By: Alex Phuong (A Toast) –
King Henry II of England was one of the most important figures in European history. He lived a fascinating life that included his marriage to Eleanor of Aquitaine and his friendship with Thomas Becket. It is safe to say that his interactions with these two famous individuals essentially changed the course of Western civilization. Playwrights and screenwriters also like to draw upon historical events to create compelling forms of entertainment for both the stage and for the silver screen. It is no surprise, then, that the playwright Jean Anouilh would write a stage play about Henry II and Thomas Becket, and that the film adaptation of that classic dramatic work would ultimately become one of the most celebrated films in cinematic history. Becket (1964) truly is a great example of a historical epic!
The film might have the title Becket, but both performances from Peter O’Toole and Richard Burton are arguably two of the best to ever grace the silver screen. Peter O’Toole earned a “Best Actor” Academy Award nomination for bringing Henry II to life in this film, and his work was so wonderful that is really is no surprise that he would repeat that same achievement when he played that same role in The Lion in Winter (1968). Richard Burton’s portrayal as Thomas Becket is oftentimes considered his best performance even though he had other phenomenal roles, such as when he played “George” in the infamous adaptation of Edward Albee’s Who’s Afraid of Virginia Woolf? (1966). A funny coincidence is that both Peter O’Toole and Richard Burton competed against one another for the Academy Award even though Rex Harrison won that year for playing the misogynistic professor Henry Higgins in My Fair Lady (1964), and both Peter O’Toole and Richard Burton never won an Oscar during their entire careers. Nevertheless, their stellar work in this film will always remain two of the greatest performances of all time.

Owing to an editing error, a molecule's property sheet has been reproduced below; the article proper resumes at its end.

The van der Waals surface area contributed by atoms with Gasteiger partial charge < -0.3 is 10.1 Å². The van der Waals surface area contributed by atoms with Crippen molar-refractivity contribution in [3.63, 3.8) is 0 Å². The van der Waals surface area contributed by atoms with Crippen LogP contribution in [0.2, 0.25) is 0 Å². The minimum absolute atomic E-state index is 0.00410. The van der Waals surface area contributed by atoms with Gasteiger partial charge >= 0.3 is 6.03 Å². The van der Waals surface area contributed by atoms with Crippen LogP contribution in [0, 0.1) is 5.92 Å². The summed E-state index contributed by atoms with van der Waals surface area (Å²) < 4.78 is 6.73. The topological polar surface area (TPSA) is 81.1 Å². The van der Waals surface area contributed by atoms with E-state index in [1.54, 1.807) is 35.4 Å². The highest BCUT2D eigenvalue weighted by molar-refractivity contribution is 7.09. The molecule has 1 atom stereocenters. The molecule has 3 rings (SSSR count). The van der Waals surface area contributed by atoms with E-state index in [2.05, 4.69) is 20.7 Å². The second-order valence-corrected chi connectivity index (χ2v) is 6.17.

(It is also worth noting that Peter O’Toole acted alongside Katharine Hepburn in The Lion in Winter, and that Hepburn is a direct descendant of Eleanor of Aquitaine, which is actually one of the most interesting coincidences in both cinematic history and the history of the world.)
It is almost as if Peter O’Toole was born to play Henry II!
Historical epics have always been a popular genre for filmmakers. It can be challenging to play real-life individuals, but films like Becket have stood the test of time because of their sumptuous and lavish depictions of eras from long ago. This film is so fantastic that it is not surprising that the Academy would recognize this film with twelve nominations and one win for its adapted screenplay. Because of this fabulous film, Henry II lives on in history books, the stage, and the silver screen, and audiences can enjoy learning about one of the most fascinating men who has ever lived.
Becket (1964) Drinking Game
Take a Drink: for every regal costume
Take a Drink: for every dramatic moment
Do a Shot: for every clever line that earned this film an Oscar for its adapted screenplay